Why Contextualize? (Part 4) We need the whole Church

For those of you who may be just joining us, what I’m doing here – broadly speaking – is attempting to write just a whole bunch of stuff on contextualization generally and the practice of contextualization among Hindus in particular.  And, I’m trying to begin by laying down a number of theological foundations in answer to the question, “Why should we pursue contextualization in mission?”  Today, I want to provide a fourth and (for now[i]) final foundation to consider.  I encourage you to take some time to consider all four of these foundations together (see links on the right) so that you can get a real sense of the cumulative weight of Scripture on this topic.

4. Our Need of the Whole Community of Christ

Here’s what we’ve already established:

·         We want to be like Jesus.
·         We want to reach all people groups.
·         We want to please God.

And we’ve seen how these desires are inextricably tied to the pursuit of contextualization.  That is, the imitation of Christ necessitates an imitation of His incarnation; the Bible believes that contextualization is necessary for reaching the lost; and God is pleased with the long term preservation of at least certain elements of the unique glory and splendor of each and every nation.

But as we study the Scripture, we note that these three desires cannot be attained nor even meaningfully pursued in isolation
from the whole body of Christ.  The word of God teaches that without cooperating “together with all the saints” we cannot attain to “all the fullness of God” (Eph. 3:14-19[ii]).  Likewise that if we want the “world to know” about Jesus Christ we must become “perfectly one” (John 17:20-23).  Finally, that pleasing God isn’t possible apart from a unified church.  For that is where God commands his blessing (Ps. 133).

So, I submit to you that we followers of Christ need each other.  We need the whole Church.  I cannot imitate Christ without you.  The U.S. Church cannot reach the world without the Nigerian Church.  Asian Christians cannot please God without European Christians.  And I submit further, that without a sincere and global pursuit of contextualization, that kind of partnering and joining together cannot happen—the whole Church cannot be truly whole.

 I say this with 1 Corinthians 12 and a broader-than-typical view of contextualization in mind.  Regarding the latter, I am convinced that when the pursuit of contextualization is motivated solely by evangelism, it is somewhat less than authentic.  We can be justly accused of precipitating a kind of “bait and switch” when we lure in unsuspecting men and women by a contextualized evangelistic message or event only to impose conformity to Western, “established” forms of discipleship and “doing church” once someone has professed faith.  Contextualization, however, is even more for followers of Christ than for those who don’t know Him.  Note that only one of the three previously mentioned Biblical foundations for contextualization is focused on sharing the gospel with non-Christians.  If one could hypothetically conceive of a cultural context that was 100% Christian, pursuing contextualization would still be every bit as critical as it would be for that small band of Christ-followers living in a place where the vast majority of people don’t know Jesus.  Disciples of Jesus must pursue the incarnation in their unique contexts.  The must seek to preserve and enhance those particular deposits of glory and splendor, that God has already made and continues to make in them, with which He desires to be praised and reflected now and even into eternity.  The Word made Flesh must be realized by the people of Christ in every generation, nation, culture, and village—and that for the sake of the whole Church becoming whole.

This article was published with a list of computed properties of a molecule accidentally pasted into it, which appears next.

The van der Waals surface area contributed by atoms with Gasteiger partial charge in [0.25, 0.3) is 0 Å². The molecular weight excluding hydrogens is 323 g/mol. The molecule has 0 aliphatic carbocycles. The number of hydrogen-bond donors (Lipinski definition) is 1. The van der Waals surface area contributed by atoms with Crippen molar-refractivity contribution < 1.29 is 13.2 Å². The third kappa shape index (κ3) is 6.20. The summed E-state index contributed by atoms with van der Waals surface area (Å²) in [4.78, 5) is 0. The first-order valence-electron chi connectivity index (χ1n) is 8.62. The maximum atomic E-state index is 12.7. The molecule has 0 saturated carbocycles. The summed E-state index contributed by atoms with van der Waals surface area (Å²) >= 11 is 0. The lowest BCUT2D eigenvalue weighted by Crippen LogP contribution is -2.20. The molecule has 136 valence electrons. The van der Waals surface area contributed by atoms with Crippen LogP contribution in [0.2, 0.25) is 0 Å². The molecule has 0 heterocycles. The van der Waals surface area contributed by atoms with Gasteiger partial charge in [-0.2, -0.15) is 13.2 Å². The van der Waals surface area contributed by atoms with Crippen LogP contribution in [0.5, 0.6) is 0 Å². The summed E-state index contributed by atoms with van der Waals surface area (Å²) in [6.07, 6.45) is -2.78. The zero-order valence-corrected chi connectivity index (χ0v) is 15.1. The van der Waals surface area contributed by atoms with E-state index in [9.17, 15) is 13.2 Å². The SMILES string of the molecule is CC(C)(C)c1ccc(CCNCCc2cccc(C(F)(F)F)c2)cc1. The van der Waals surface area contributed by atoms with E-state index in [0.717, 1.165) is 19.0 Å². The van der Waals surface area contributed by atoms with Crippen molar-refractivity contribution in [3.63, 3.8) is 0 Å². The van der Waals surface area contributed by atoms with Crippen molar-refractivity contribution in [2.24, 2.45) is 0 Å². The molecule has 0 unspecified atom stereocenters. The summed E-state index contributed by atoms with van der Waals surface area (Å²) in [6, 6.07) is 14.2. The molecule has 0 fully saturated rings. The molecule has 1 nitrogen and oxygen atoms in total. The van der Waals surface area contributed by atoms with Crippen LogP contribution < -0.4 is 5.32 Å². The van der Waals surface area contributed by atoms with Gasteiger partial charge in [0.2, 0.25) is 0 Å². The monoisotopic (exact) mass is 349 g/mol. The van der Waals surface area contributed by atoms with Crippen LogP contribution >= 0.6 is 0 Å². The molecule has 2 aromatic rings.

And so I come to 1 Corinthians 12, a very familiar passage that I hardly need to say much about.  We are the body of Christ.  And each of us – Mokilese, Garung, Rajbansi, Beja, Punjabi, Korean—are a part of it.  And we need each other.  And if I try to make feet conform to the function and method and appearance of noses, I am essentially saying to the rest of the body, “I don’t really need you, I just need more of me.”  Contextualization says feet can be feet and noses can be noses – and, indeed, should be.  Contextualization says, the body of Christ is whole when each part is fully what God intends it to be and is that in relationship with all the other parts.  We must recognize that if that doesn’t happen, we’re in trouble.  As Paul poignantly asks, “If all were a single member, where would the body be?” (1 Cor. 12:19)

[i] Note: I’ve got another theological foundation brewing in my mind and heart – a foundation-o-foundations—that I will share some time later.  It just needs to steep more in my heart.  But I think, it ends up being the foundation upon which all these foundations are ultimately built.

[ii] See also my article on this particular scripture passage entitled “The Theological Impetus for Global Partnership”.

1 comment:

  1. I think this idea from 1 Corinthians 12 of the mutual building up of the body of Christ is a point that is often missed by many Christians in debates about contextualization. Believers from different cultural backgrounds are going to have something to say to me about God and the Gospel that I would otherwise miss. We do need each other so that we can attain to “all the fullness of God." Thanks for posting your thoughts!
    August 2, 2010 @ 7:58 PM